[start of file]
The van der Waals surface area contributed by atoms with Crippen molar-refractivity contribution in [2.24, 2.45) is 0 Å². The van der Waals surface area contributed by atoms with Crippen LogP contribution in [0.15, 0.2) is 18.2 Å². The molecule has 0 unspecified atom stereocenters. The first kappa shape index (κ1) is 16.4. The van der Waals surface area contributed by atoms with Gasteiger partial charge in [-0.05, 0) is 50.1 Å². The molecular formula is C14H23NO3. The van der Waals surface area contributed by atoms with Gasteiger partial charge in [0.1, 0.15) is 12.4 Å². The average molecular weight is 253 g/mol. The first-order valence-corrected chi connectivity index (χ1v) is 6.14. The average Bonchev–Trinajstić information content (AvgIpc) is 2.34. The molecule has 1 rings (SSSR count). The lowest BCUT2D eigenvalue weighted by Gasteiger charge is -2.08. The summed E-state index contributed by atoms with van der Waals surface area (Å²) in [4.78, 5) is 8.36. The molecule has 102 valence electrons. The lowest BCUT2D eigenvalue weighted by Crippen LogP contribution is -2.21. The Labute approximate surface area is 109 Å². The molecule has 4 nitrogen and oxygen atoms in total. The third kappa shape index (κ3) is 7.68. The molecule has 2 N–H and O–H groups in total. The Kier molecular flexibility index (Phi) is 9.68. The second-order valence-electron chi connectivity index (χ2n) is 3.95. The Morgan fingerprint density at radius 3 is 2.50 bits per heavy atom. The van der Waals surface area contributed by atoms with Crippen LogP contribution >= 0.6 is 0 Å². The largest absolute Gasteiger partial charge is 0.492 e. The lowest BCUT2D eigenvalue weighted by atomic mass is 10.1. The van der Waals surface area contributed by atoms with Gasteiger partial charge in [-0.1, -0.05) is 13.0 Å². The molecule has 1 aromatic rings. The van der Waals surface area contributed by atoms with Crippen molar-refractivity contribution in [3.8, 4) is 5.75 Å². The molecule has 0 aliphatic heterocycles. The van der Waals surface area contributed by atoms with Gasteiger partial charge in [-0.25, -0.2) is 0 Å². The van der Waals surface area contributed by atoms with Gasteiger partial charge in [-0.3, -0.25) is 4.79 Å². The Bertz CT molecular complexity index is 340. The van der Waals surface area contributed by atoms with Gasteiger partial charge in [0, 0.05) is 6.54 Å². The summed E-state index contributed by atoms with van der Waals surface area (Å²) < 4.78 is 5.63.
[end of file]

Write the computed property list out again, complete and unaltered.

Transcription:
The van der Waals surface area contributed by atoms with Crippen molar-refractivity contribution in [2.24, 2.45) is 0 Å². The van der Waals surface area contributed by atoms with Crippen LogP contribution in [0.15, 0.2) is 18.2 Å². The molecule has 0 unspecified atom stereocenters. The first kappa shape index (κ1) is 16.4. The van der Waals surface area contributed by atoms with Gasteiger partial charge in [-0.05, 0) is 50.1 Å². The molecular formula is C14H23NO3. The van der Waals surface area contributed by atoms with Gasteiger partial charge in [0.1, 0.15) is 12.4 Å². The average molecular weight is 253 g/mol. The first-order valence-corrected chi connectivity index (χ1v) is 6.14. The average Bonchev–Trinajstić information content (AvgIpc) is 2.34. The molecule has 1 rings (SSSR count). The lowest BCUT2D eigenvalue weighted by Gasteiger charge is -2.08. The summed E-state index contributed by atoms with van der Waals surface area (Å²) in [4.78, 5) is 8.36. The molecule has 102 valence electrons. The lowest BCUT2D eigenvalue weighted by Crippen LogP contribution is -2.21. The Labute approximate surface area is 109 Å². The molecule has 4 nitrogen and oxygen atoms in total. The third kappa shape index (κ3) is 7.68. The molecule has 2 N–H and O–H groups in total. The Kier molecular flexibility index (Phi) is 9.68. The second-order valence-electron chi connectivity index (χ2n) is 3.95. The Morgan fingerprint density at radius 3 is 2.50 bits per heavy atom. The van der Waals surface area contributed by atoms with Crippen LogP contribution >= 0.6 is 0 Å². The largest absolute Gasteiger partial charge is 0.492 e. The lowest BCUT2D eigenvalue weighted by atomic mass is 10.1. The van der Waals surface area contributed by atoms with Gasteiger partial charge in [-0.1, -0.05) is 13.0 Å². The molecule has 1 aromatic rings. The van der Waals surface area contributed by atoms with Crippen molar-refractivity contribution in [3.8, 4) is 5.75 Å². The molecule has 0 aliphatic heterocycles. The van der Waals surface area contributed by atoms with Gasteiger partial charge in [-0.25, -0.2) is 0 Å². The van der Waals surface area contributed by atoms with Gasteiger partial charge in [-0.3, -0.25) is 4.79 Å². The Bertz CT molecular complexity index is 340. The van der Waals surface area contributed by atoms with Gasteiger partial charge in [0, 0.05) is 6.54 Å². The summed E-state index contributed by atoms with van der Waals surface area (Å²) < 4.78 is 5.63.